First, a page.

President Abdel Fattah Al-Sisi called upon 10 members of the Al-Ahly Sporting Club Ultras Ahlawy (UA) to review judicial proceedings in the Port Said stadium riots, following angry protests by fans marking the anniversary of the riots.
The president’s statements came during a televised phone interview with the privately owned TV programme Al-Qahera Al-Youm, in which he described the Ultras football fans as “a problem still unsolved.”
He defended the current Egyptian state claiming “that it was collapsing in 2011,” asking the audience to observe the difference between the period of 2011 to 30 June and from 30 June onwards. He also said that he is not upset with the youth, but is upset for them.
On 1 February 2012, 72 supporters of Al-Ahly SC were killed after riots broke out following the final whistle of a match Al-Ahly and Al-Masry SC. Al Masry fans stormed the pitch, attacking players and fans. The coroner reports revealed that those who died had been stabbed, beaten, and trampled by the stampede.
On Monday, thousands of Al-Ahly fans commemorated the fourth anniversary of the death of their fellow fans, by denouncing Field Marshal Mohamed Tantawy, who headed the Supreme Council of the Armed Forces (SCAF) at the time. Fans have accused the Armed Froces of organising the riot as a pretext to attack Ultras in response to their anti-military chants.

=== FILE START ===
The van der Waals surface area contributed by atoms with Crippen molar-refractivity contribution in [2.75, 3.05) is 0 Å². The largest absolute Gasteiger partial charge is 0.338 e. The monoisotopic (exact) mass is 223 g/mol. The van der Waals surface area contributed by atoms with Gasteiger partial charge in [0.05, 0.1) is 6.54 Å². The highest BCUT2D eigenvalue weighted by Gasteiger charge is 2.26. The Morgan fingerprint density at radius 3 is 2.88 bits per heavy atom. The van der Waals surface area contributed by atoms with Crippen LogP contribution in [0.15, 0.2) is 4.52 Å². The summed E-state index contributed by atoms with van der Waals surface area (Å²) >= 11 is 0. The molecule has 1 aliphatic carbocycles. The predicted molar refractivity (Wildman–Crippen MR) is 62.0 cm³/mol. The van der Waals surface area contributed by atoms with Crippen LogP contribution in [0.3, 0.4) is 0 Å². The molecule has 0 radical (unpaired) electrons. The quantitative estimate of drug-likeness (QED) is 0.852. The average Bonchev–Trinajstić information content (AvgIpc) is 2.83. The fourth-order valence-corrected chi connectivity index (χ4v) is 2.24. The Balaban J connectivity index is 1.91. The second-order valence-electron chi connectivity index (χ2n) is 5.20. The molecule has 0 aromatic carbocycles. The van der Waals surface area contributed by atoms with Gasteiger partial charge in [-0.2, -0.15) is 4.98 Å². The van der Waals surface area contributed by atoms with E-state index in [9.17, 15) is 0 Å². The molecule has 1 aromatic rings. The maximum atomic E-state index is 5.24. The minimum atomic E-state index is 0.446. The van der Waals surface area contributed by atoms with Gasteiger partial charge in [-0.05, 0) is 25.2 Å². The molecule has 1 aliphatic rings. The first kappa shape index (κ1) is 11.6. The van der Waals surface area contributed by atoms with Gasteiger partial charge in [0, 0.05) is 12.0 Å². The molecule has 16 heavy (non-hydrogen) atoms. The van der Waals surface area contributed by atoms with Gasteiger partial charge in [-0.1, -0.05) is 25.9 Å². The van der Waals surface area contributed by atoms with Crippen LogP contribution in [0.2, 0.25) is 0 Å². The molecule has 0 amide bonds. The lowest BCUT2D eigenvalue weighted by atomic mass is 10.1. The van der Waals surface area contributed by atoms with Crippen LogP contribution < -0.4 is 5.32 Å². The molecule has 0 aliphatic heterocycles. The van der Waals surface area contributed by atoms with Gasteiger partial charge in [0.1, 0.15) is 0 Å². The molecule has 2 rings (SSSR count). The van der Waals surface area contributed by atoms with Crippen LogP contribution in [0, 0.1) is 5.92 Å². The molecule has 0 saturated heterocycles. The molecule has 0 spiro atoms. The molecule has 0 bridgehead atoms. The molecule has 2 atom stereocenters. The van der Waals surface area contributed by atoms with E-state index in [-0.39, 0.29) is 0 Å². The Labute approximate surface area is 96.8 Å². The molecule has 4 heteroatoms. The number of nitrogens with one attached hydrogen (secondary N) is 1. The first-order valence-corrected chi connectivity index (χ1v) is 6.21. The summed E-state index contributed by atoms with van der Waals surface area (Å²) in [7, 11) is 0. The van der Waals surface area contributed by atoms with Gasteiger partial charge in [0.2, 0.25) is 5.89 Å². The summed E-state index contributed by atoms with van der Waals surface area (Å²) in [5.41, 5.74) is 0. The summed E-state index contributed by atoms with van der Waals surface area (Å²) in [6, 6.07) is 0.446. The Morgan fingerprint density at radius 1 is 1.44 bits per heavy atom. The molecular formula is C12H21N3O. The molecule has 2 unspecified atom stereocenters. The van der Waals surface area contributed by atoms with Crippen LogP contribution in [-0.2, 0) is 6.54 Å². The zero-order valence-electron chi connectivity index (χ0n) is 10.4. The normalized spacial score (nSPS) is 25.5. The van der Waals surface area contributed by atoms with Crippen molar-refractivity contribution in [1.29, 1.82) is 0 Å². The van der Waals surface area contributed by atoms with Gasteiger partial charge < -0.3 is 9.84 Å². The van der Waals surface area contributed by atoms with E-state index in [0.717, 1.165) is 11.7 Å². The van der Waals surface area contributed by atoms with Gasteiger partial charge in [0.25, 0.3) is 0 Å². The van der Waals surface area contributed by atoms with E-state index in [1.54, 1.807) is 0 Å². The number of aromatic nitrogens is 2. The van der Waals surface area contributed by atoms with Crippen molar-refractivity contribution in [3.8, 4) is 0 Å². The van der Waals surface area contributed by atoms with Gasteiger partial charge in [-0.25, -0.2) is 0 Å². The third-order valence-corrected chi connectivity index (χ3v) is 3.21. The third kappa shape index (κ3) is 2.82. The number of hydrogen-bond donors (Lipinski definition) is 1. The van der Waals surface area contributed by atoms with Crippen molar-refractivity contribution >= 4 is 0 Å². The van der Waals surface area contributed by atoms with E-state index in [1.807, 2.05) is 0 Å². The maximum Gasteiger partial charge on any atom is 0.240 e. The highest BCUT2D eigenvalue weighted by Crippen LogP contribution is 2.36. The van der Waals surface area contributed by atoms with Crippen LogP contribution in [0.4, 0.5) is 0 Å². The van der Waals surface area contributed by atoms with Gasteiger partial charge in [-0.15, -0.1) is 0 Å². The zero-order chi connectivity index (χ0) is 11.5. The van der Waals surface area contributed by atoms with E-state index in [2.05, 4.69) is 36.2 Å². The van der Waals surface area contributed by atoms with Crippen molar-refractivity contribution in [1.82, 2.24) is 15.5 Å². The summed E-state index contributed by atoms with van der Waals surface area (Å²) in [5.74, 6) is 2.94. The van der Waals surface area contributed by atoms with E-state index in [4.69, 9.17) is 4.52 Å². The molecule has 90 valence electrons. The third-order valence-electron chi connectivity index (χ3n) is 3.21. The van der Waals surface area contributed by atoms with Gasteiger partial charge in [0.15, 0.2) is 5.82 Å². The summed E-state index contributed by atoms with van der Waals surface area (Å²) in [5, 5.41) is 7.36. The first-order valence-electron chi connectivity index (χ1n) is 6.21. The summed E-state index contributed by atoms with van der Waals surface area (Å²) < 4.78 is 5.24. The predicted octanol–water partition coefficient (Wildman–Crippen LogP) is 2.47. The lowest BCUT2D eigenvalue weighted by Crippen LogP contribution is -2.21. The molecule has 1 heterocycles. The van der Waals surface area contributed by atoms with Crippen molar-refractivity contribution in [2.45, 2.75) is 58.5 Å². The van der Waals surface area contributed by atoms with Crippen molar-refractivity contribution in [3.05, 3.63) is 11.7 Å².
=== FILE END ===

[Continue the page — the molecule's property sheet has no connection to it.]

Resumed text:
Following the riots, the board of Al-Ahly, headed by Mahmoud Taher, decided to ban all fans from entering the club and the training stadium.
In a statement issued Monday, Al-Ahly’s board abnegated responsibility for the behaviour of its fans and called for those that do not respect the legal parameters of the Egyptian state to be arrested.
“Everyone respects the national institution and supports it, especially the Armed Forces, the shield of the homeland, as well as the Ministry of the Interior, which represents security. No one can deny their role in reviving the sports scene,” the statement said.
Since their creation in 2007, the two dominant ultras groups, Ultras Ahlawy and Ultras White Knights (UWK), have engaged in numerous clashes with police forces. The ultras have become known for their anti-police and anti-government slogans, and played a key role in the 25 January Revolution.
Members of the groups have been targeted by police authorities and state security, as members have been subject to arrest, detention and interrogation on alleged terrorism charges.
Former prosecutor general Hisham Barakat claimed that Muslim Brotherhood members provided UWK members with money and explosive materials to commit violent acts and to riot during the Air Defence Stadium clashes last February. The violence led to the death of 20 fans.